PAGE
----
Plans to design a stop for California high-speed rail are expected to ramp up in the coming months, and elected officials and residents are questioning whether the city has done enough to put together a complete steering committee.
The Ad Hoc High-Speed Rail Citizens Advisory Committee has been meeting about once a month since December. The seven members are a combination of city employees and local residents, according to city staff.
The Merced City Council got an update from city staff this week about the plan, and could be asked to approve a consultant for planning at the next council meeting. The committee interviewed the potential consultants.
But questions have arisen about whether the committee had enough technical expertise to make that call. The committee included administrators, insurance agents and city staff, but no one from the Development Services Department.
Mayor Pro Tem Josh Pedrozo said the group that did the interviews was accomplished and intelligent, but none of them had experience in city planning. “I think that the committee was lacking a strong technical (expertise),” he said.
He also noted that no representative from UC Merced was part of the interview process.
The city’s Principal Planner Bill King said he looked over the applications of the potential consultants, but was not part of the interview process.
Development Services Director David Gonzalves said he was not involved either. “I haven’t seen the proposals personally,” he said.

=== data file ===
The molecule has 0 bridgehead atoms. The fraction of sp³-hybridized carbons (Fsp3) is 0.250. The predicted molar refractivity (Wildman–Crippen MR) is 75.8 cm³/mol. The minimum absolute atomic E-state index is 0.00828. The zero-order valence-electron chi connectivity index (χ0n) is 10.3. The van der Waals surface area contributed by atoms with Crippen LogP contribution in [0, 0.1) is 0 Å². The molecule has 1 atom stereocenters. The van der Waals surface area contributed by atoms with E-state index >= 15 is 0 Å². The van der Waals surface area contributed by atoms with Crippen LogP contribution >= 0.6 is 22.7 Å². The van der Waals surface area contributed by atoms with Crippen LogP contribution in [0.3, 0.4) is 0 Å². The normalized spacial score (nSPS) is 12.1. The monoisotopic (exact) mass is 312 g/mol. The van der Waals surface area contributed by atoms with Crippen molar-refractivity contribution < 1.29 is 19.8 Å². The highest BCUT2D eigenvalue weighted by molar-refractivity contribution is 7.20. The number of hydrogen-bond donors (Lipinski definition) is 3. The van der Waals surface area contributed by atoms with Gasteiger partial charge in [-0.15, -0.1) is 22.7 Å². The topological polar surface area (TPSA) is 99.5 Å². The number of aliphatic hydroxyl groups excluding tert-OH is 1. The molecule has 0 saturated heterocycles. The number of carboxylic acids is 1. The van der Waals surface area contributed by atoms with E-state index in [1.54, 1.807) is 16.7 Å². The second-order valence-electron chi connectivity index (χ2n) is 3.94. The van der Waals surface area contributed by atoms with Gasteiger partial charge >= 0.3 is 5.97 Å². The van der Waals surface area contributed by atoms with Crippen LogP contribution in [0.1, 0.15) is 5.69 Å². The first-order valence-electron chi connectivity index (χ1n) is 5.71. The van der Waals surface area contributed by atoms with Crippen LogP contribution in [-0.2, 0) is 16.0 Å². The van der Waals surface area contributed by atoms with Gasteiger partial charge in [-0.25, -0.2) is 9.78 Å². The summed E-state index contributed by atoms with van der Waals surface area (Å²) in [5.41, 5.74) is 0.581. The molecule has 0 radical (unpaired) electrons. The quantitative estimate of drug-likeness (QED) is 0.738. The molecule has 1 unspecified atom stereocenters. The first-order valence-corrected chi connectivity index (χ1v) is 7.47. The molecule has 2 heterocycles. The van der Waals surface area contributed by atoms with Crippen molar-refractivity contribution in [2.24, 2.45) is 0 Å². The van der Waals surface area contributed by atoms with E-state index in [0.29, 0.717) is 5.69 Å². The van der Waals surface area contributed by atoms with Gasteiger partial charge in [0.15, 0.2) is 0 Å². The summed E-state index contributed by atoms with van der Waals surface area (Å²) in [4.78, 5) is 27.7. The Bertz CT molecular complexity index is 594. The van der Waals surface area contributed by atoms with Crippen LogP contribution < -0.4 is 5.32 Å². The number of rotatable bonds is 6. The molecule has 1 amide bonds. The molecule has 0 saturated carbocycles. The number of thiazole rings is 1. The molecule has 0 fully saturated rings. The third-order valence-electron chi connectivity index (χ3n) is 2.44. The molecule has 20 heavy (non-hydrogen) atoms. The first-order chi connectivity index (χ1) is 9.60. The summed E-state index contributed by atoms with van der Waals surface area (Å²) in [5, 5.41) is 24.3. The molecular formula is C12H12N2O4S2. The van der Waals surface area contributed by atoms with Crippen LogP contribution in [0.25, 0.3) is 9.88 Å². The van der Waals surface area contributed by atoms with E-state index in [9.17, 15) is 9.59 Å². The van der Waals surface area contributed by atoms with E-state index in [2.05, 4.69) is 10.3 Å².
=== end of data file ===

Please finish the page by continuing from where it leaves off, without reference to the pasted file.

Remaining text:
Daniel Kazakos, president of the Merced Main Street Association, called it “absurd” that his group of downtown merchants was not invited to the table. After all, the stop is proposed near 16th Street and Martin Luther King Jr. Way.
“I was very upset that they did not include us in those conversations,” he said.
Frank Quintero, Merced’s director of economic development, denied that the committee lacked expertise, saying this consultant will be in charge of community outreach, economic development and land use.
Quintero said the High-Speed Rail Authority is looking for a separate firm for designing, building and construction of the rail and related structures.
The council voted last fall to accept a $600,000 grant to create studies and plans regarding transportation, financial and land-use issues that come with Merced’s proposed downtown station. The city’s contribution includes $200,000 in matching funds, and an estimated $50,000 in staff time.
Quintero went on to say the committee has made an effort to include the Main Street Association and Downtown Neighborhood Association, a group of homeowners, in future meetings. Staff also said they expect UC Merced to be more involved in the coming months.
Mayor Stan Thurston said he didn’t think it was unusual for the city’s principal planner or director of development to be left out of the interviews. Their part of the planning will come after the consultant is picked, he said.
“As far as who was on the committee, I think it was an educated, well-rounded committee,” he said.
Thurston said he’s skeptical of the state’s plans, calling high-speed rail a “boondoggle.” But, he said, the city needs to move forward with planning.
“If by some miracle it does happen, Merced has to be ready for it,” he said.